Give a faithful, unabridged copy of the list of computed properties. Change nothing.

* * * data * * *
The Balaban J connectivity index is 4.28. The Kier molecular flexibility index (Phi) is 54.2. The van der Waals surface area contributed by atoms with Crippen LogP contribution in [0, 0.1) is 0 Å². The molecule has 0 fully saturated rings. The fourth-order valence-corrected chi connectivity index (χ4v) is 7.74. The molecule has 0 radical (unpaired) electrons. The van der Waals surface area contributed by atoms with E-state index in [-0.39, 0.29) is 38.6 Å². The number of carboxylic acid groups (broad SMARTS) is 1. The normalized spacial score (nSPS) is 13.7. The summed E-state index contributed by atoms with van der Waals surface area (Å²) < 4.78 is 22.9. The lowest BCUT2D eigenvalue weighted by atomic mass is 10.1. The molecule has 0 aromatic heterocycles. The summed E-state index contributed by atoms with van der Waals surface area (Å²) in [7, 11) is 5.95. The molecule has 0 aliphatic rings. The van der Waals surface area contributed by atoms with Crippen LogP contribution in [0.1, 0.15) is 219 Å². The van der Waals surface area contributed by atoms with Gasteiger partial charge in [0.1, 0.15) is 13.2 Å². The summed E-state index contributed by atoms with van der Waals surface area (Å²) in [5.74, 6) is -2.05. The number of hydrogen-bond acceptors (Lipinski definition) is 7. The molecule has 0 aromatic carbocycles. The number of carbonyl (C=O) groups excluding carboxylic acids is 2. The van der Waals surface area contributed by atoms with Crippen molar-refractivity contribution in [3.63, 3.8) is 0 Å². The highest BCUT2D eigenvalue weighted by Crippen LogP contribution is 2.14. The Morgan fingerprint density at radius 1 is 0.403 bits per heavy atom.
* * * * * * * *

The Balaban J connectivity index is 4.28. The Kier molecular flexibility index (Phi) is 54.2. The van der Waals surface area contributed by atoms with Crippen LogP contribution in [0, 0.1) is 0 Å². The molecule has 0 fully saturated rings. The fourth-order valence-corrected chi connectivity index (χ4v) is 7.74. The molecule has 0 radical (unpaired) electrons. The van der Waals surface area contributed by atoms with E-state index in [-0.39, 0.29) is 38.6 Å². The number of carboxylic acid groups (broad SMARTS) is 1. The normalized spacial score (nSPS) is 13.7. The summed E-state index contributed by atoms with van der Waals surface area (Å²) < 4.78 is 22.9. The lowest BCUT2D eigenvalue weighted by atomic mass is 10.1. The molecule has 0 aromatic heterocycles. The summed E-state index contributed by atoms with van der Waals surface area (Å²) in [7, 11) is 5.95. The molecule has 0 aliphatic rings. The van der Waals surface area contributed by atoms with Crippen LogP contribution in [0.1, 0.15) is 219 Å². The van der Waals surface area contributed by atoms with Gasteiger partial charge in [0.1, 0.15) is 13.2 Å². The summed E-state index contributed by atoms with van der Waals surface area (Å²) in [5.74, 6) is -2.05. The number of hydrogen-bond acceptors (Lipinski definition) is 7. The molecule has 0 aromatic carbocycles. The number of carbonyl (C=O) groups excluding carboxylic acids is 2. The van der Waals surface area contributed by atoms with Crippen molar-refractivity contribution in [3.63, 3.8) is 0 Å². The highest BCUT2D eigenvalue weighted by Crippen LogP contribution is 2.14. The Morgan fingerprint density at radius 1 is 0.403 bits per heavy atom.